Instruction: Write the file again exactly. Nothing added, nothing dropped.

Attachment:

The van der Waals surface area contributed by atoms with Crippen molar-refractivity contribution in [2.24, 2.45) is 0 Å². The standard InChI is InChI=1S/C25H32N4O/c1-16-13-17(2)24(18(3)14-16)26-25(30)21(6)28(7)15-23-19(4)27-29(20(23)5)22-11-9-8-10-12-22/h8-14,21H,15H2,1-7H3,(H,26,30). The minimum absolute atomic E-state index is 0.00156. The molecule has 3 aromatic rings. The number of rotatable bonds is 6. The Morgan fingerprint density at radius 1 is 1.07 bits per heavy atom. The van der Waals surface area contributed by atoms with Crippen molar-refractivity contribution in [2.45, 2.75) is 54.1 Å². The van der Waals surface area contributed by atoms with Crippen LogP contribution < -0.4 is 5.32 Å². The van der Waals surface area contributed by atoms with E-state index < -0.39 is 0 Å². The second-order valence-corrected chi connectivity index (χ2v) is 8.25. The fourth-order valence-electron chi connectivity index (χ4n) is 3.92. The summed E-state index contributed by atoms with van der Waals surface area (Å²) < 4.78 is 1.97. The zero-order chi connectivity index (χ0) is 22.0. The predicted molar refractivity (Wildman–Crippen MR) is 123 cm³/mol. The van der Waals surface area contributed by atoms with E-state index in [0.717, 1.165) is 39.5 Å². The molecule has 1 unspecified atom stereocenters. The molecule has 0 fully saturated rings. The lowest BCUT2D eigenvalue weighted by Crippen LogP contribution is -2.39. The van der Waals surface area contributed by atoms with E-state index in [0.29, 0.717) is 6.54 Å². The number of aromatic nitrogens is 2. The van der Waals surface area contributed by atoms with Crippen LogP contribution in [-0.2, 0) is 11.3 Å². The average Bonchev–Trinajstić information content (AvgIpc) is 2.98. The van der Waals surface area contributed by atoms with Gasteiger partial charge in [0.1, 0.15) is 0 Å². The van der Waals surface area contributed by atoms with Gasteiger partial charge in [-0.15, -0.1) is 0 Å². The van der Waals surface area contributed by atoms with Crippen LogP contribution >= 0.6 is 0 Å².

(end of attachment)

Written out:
The van der Waals surface area contributed by atoms with Crippen molar-refractivity contribution in [2.24, 2.45) is 0 Å². The standard InChI is InChI=1S/C25H32N4O/c1-16-13-17(2)24(18(3)14-16)26-25(30)21(6)28(7)15-23-19(4)27-29(20(23)5)22-11-9-8-10-12-22/h8-14,21H,15H2,1-7H3,(H,26,30). The minimum absolute atomic E-state index is 0.00156. The molecule has 3 aromatic rings. The number of rotatable bonds is 6. The Morgan fingerprint density at radius 1 is 1.07 bits per heavy atom. The van der Waals surface area contributed by atoms with Crippen molar-refractivity contribution in [2.45, 2.75) is 54.1 Å². The van der Waals surface area contributed by atoms with Crippen LogP contribution < -0.4 is 5.32 Å². The van der Waals surface area contributed by atoms with E-state index < -0.39 is 0 Å². The second-order valence-corrected chi connectivity index (χ2v) is 8.25. The fourth-order valence-electron chi connectivity index (χ4n) is 3.92. The summed E-state index contributed by atoms with van der Waals surface area (Å²) < 4.78 is 1.97. The zero-order chi connectivity index (χ0) is 22.0. The predicted molar refractivity (Wildman–Crippen MR) is 123 cm³/mol. The van der Waals surface area contributed by atoms with E-state index in [0.717, 1.165) is 39.5 Å². The molecule has 1 unspecified atom stereocenters. The molecule has 0 fully saturated rings. The lowest BCUT2D eigenvalue weighted by Crippen LogP contribution is -2.39. The van der Waals surface area contributed by atoms with E-state index in [0.29, 0.717) is 6.54 Å². The number of aromatic nitrogens is 2. The van der Waals surface area contributed by atoms with Crippen LogP contribution in [-0.2, 0) is 11.3 Å². The average Bonchev–Trinajstić information content (AvgIpc) is 2.98. The van der Waals surface area contributed by atoms with Gasteiger partial charge in [0.1, 0.15) is 0 Å². The van der Waals surface area contributed by atoms with Gasteiger partial charge in [-0.15, -0.1) is 0 Å². The van der Waals surface area contributed by atoms with Crippen LogP contribution >= 0.6 is 0 Å².